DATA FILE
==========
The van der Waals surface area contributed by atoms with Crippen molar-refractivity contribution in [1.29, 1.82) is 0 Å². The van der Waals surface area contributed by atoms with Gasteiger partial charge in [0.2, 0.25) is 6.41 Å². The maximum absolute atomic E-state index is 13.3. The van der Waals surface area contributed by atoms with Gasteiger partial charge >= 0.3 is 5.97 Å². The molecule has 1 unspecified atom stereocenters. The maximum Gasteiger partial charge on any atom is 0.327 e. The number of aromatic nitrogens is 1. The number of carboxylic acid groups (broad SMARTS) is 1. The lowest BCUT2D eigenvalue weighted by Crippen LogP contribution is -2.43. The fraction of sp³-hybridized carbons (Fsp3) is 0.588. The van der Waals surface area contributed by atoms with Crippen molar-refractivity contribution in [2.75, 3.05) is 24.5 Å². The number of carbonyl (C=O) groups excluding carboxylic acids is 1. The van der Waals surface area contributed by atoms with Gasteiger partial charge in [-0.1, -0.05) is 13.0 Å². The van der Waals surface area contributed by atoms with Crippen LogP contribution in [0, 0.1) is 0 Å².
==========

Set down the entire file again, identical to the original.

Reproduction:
The van der Waals surface area contributed by atoms with Crippen molar-refractivity contribution in [1.29, 1.82) is 0 Å². The van der Waals surface area contributed by atoms with Gasteiger partial charge in [0.2, 0.25) is 6.41 Å². The maximum absolute atomic E-state index is 13.3. The van der Waals surface area contributed by atoms with Gasteiger partial charge >= 0.3 is 5.97 Å². The molecule has 1 unspecified atom stereocenters. The maximum Gasteiger partial charge on any atom is 0.327 e. The number of aromatic nitrogens is 1. The number of carboxylic acid groups (broad SMARTS) is 1. The lowest BCUT2D eigenvalue weighted by Crippen LogP contribution is -2.43. The fraction of sp³-hybridized carbons (Fsp3) is 0.588. The van der Waals surface area contributed by atoms with Crippen molar-refractivity contribution in [2.75, 3.05) is 24.5 Å². The number of carbonyl (C=O) groups excluding carboxylic acids is 1. The van der Waals surface area contributed by atoms with Gasteiger partial charge in [-0.1, -0.05) is 13.0 Å². The van der Waals surface area contributed by atoms with Crippen LogP contribution in [0, 0.1) is 0 Å².